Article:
Whatever back three role he expertly fills, Ben Smith has much more to offer the All Blacks over the course of the next year. But as he enters the final chapter of his compelling New Zealand career, Smith is fast learning to appreciate the little things.

For he knows, in the not too distant future, his time in the jersey will be but memories.

"You talk to a lot of the guys that are a bit older and they realise that this doesn't last forever," Smith tells the Herald on the eve of his third and last test in Ireland this weekend. "You've got to make the most of it and enjoy the ride a bit too because once it's all done, you'll look back and probably wish you could go back in a time machine."

That's the way it goes for many All Blacks. One minute heads spin on debut at the gravity of the occasion and how much it means to loved ones; the next your time is done, with everything in between becoming a bit of a blur.

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Sure, milestone matches and cherished trophies stand out. But it can be easy too for one tour to flow into the next, without pause for satisfaction.

Even for those fortunate to enjoy long, distinguished careers at this level, living in the bubble means always planning ahead; often overlooking the prestige, achievements and camaraderie.

Smith will be 33 by the time next year's World Cup rolls around.

While he maintains he is yet to finalise plans beyond his second pinnacle tournament, the Highlanders co-captain has been strongly linked to a seven-month stint at French club Pau, with another deal in Japan expected to follow.

Such a schedule would make sense, allowing him to set up his family after loyal service to New Zealand rugby.

Never one to give much away publicly, Smith knows countdown mode has begun. And he is, therefore, more intent than ever to grasp the significance that being this team brings.

"The older you get the more you appreciate these moments and make sure you enjoy it so when you finish you don't regret anything.

"I even probably took a minute against England at Twickenham to stop and think 'how cool is this'. Whereas early on I probably didn't appreciate it as much as I could have.

"It does fly by. It feels like the other day I was playing my first test. I suppose you're always looking at next week. As soon as the game finishes you're straight into that preparation and process of making sure you can nail what you need to nail."

Sitting in the Twickenham sheds after last week's tense 16-15 victory over England, Smith took the chance to take stock.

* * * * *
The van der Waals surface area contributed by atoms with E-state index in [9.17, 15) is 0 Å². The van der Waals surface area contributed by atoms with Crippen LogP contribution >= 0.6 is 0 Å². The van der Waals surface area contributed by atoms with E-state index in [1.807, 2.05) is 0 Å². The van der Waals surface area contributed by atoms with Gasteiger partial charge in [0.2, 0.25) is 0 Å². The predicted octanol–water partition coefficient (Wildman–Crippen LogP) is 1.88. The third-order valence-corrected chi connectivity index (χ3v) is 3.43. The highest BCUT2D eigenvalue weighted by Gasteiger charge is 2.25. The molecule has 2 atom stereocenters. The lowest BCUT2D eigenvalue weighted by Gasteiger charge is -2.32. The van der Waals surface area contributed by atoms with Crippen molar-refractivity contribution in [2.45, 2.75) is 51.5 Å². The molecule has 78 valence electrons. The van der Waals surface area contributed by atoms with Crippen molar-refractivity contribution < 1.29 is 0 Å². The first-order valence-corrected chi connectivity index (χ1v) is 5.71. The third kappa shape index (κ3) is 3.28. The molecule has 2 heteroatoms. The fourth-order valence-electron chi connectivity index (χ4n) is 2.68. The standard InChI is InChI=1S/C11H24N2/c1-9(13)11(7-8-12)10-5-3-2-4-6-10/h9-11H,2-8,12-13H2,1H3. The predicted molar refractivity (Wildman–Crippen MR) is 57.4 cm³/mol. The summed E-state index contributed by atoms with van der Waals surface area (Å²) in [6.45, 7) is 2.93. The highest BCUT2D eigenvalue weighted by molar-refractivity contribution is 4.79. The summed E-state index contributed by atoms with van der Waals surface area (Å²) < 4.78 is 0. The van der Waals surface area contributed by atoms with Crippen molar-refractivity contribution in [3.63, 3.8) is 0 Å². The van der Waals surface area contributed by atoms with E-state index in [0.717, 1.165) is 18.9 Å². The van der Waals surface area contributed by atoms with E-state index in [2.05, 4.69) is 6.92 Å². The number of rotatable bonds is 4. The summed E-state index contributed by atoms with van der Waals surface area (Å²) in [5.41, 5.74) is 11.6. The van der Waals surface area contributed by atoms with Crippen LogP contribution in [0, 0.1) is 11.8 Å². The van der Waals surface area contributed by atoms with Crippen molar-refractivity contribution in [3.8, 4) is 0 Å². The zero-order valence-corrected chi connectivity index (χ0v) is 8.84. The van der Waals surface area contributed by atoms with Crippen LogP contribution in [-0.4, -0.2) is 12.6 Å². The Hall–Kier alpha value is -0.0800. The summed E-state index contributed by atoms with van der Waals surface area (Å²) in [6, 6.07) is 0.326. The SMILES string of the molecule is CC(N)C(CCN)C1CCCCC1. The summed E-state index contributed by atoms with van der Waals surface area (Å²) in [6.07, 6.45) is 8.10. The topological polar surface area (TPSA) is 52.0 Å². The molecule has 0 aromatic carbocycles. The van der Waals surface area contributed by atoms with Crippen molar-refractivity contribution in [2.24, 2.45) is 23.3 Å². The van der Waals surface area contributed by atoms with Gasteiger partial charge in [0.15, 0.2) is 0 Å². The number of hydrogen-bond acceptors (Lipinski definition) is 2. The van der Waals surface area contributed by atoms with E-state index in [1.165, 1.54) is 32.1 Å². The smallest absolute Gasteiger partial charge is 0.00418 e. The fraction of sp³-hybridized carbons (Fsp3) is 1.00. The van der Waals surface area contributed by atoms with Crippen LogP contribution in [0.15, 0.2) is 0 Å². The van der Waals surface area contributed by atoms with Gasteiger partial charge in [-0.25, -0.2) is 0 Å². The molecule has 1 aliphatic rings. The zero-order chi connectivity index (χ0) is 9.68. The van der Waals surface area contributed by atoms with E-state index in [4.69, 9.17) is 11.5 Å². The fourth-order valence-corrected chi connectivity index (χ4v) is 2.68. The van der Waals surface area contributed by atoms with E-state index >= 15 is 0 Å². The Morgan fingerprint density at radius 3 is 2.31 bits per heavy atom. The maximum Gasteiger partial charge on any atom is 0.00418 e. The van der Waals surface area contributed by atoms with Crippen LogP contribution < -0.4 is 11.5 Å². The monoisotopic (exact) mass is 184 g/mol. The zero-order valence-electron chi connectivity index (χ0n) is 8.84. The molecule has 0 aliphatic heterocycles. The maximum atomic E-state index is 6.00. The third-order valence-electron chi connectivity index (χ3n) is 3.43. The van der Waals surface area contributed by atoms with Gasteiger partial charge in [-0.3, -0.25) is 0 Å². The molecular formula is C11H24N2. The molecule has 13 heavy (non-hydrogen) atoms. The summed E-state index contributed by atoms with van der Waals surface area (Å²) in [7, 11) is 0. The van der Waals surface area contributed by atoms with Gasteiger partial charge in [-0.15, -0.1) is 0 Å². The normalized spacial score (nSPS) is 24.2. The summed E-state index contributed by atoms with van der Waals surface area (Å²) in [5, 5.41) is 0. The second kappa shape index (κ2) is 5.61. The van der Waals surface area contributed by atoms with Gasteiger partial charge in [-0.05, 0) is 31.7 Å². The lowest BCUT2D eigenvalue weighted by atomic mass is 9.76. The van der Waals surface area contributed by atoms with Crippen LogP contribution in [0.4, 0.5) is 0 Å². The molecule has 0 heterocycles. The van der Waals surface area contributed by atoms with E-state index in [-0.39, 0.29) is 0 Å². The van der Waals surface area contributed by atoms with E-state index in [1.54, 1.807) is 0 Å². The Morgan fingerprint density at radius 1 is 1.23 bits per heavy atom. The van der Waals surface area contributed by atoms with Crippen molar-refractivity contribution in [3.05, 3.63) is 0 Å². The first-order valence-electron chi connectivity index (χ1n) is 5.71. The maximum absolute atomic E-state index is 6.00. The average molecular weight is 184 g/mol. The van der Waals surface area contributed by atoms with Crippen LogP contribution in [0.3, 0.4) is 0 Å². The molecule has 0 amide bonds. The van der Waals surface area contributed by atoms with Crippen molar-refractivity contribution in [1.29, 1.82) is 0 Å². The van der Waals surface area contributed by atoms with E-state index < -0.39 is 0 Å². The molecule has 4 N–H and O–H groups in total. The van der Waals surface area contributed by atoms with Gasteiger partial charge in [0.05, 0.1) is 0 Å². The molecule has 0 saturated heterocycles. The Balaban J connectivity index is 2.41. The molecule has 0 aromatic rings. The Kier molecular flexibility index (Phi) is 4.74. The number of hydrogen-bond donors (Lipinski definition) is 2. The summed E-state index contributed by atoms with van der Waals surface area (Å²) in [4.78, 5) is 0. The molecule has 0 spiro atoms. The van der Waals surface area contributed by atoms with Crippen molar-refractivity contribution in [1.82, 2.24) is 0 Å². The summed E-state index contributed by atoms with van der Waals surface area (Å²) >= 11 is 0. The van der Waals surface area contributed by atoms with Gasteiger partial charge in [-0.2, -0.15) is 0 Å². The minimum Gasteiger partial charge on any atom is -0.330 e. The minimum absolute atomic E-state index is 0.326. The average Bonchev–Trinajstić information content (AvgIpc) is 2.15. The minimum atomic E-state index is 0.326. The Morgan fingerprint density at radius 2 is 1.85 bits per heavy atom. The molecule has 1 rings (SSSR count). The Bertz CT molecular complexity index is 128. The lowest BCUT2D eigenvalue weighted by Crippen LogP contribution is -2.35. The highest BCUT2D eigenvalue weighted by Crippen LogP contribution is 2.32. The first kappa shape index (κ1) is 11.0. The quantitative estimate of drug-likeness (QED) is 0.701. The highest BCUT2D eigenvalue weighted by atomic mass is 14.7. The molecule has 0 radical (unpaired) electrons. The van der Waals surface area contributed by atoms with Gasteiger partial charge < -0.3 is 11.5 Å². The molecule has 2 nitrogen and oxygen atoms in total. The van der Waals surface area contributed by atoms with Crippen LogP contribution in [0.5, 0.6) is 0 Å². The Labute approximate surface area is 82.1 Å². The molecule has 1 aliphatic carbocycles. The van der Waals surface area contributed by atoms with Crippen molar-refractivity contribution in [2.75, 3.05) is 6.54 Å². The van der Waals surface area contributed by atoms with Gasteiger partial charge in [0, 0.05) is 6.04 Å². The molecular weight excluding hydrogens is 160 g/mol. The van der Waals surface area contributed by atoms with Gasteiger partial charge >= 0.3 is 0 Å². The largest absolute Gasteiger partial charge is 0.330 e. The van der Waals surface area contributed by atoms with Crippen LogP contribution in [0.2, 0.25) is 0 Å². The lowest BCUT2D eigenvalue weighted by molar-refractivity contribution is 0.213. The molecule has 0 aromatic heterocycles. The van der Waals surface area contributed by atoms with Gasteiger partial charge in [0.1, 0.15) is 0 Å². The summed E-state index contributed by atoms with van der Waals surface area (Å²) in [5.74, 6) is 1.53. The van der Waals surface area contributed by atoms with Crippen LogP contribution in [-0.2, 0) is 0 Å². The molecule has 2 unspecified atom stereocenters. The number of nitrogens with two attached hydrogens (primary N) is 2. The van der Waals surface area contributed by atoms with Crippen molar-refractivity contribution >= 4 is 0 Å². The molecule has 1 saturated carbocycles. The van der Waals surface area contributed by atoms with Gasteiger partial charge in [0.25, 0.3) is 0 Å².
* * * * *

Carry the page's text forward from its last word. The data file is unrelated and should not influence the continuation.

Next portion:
"You just appreciate being in the changing room, sitting down and talking to your mates over a beer or water. It's about appreciating that time and what you've achieved. It's important to take that time to reflect. You've always got Sunday to think about the following week."

Smith will complete something of a trifecta this weekend when he lines up in the 14 jersey in Dublin, having played fullback (2016) and centre (2013) here previously.

Few could pull off such versatility.

Widely considered the world's best fullback, his frequent positional shifts for the All Blacks are often an emotive subject, particularly in southern country where he almost holds demigod status.

Remarkably, Smith has started six tests at 13 for the All Blacks; 29 on the right wing and 30 at fullback.

Such a selfless, self-effacing character, he explains why moving around has never been an issue.

"I actually feel quite lucky that I've been given those opportunities because it gives me a different aspect of how footy is played. It gives you a good indication of what those guys are thinking in those roles.

Damian McKenzie and Ben Smith during the All Blacks' training in Dublin. Photo / Photosport
Damian McKenzie and Ben Smith during the All Blacks' training in Dublin. Photo / Photosport

"If I've shifted from 13 to wing I know what that guy is going through in that role; likewise wing to fullback so it's actually really helpful having played a few positions. I've enjoyed the shift when it has happened."

Damian McKenzie, Smith, and Rieko Ioane form the All Blacks' latest preferred back three, with McKenzie's ability to offer a second playmaker deemed valuable.

"When I have played wing I've tried to add value by talking to Damian and helping him so we can work together as a back three.

"No matter where you play it's about being a unit and making sure you create space for each other and we are on the same page while looking for opportunities. It honestly doesn't faze me where I play."

Critics will argue Smith's touches and, therefore, influence is more limited on the edge, but he is better than most at embracing his roaming commission, whether that be popping up at first-receiver or on the other side of the field to boost off after box kicks.

"The way the game goes sometimes if you just stay on the right hand side and don't go looking for work you can get a bit frustrated so it's making sure you're looking for little opportunities where you can have impact but staying within our structure is important as well."

In all 75 tests, Smith has certainly made that impact.

This week will be no different, only he may again stop to savour the moment.